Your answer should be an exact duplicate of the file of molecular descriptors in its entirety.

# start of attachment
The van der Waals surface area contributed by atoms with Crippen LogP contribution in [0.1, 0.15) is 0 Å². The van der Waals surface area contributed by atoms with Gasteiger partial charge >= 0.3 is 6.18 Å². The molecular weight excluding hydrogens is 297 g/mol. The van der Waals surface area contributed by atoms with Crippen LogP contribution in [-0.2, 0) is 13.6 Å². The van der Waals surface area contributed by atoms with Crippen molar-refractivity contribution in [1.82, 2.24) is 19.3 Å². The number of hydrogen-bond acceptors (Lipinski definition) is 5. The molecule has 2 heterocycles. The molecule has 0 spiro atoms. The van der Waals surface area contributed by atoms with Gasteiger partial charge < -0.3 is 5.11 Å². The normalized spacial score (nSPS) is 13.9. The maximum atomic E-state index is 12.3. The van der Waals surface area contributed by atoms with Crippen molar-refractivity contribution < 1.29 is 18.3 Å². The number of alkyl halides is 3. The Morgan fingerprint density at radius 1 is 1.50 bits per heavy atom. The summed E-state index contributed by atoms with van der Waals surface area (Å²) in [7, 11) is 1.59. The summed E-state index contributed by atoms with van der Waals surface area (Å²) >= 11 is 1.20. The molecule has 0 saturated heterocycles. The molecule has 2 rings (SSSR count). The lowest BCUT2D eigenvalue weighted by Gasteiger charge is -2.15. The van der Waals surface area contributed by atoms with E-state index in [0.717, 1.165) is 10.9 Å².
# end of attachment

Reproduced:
The van der Waals surface area contributed by atoms with Crippen LogP contribution in [0.1, 0.15) is 0 Å². The van der Waals surface area contributed by atoms with Gasteiger partial charge >= 0.3 is 6.18 Å². The molecular weight excluding hydrogens is 297 g/mol. The van der Waals surface area contributed by atoms with Crippen LogP contribution in [-0.2, 0) is 13.6 Å². The van der Waals surface area contributed by atoms with Crippen molar-refractivity contribution in [1.82, 2.24) is 19.3 Å². The number of hydrogen-bond acceptors (Lipinski definition) is 5. The molecule has 2 heterocycles. The molecule has 0 spiro atoms. The van der Waals surface area contributed by atoms with Gasteiger partial charge < -0.3 is 5.11 Å². The normalized spacial score (nSPS) is 13.9. The maximum atomic E-state index is 12.3. The van der Waals surface area contributed by atoms with Crippen molar-refractivity contribution < 1.29 is 18.3 Å². The number of alkyl halides is 3. The Morgan fingerprint density at radius 1 is 1.50 bits per heavy atom. The summed E-state index contributed by atoms with van der Waals surface area (Å²) in [7, 11) is 1.59. The summed E-state index contributed by atoms with van der Waals surface area (Å²) >= 11 is 1.20. The molecule has 0 saturated heterocycles. The molecule has 2 rings (SSSR count). The lowest BCUT2D eigenvalue weighted by Gasteiger charge is -2.15. The van der Waals surface area contributed by atoms with E-state index in [0.717, 1.165) is 10.9 Å².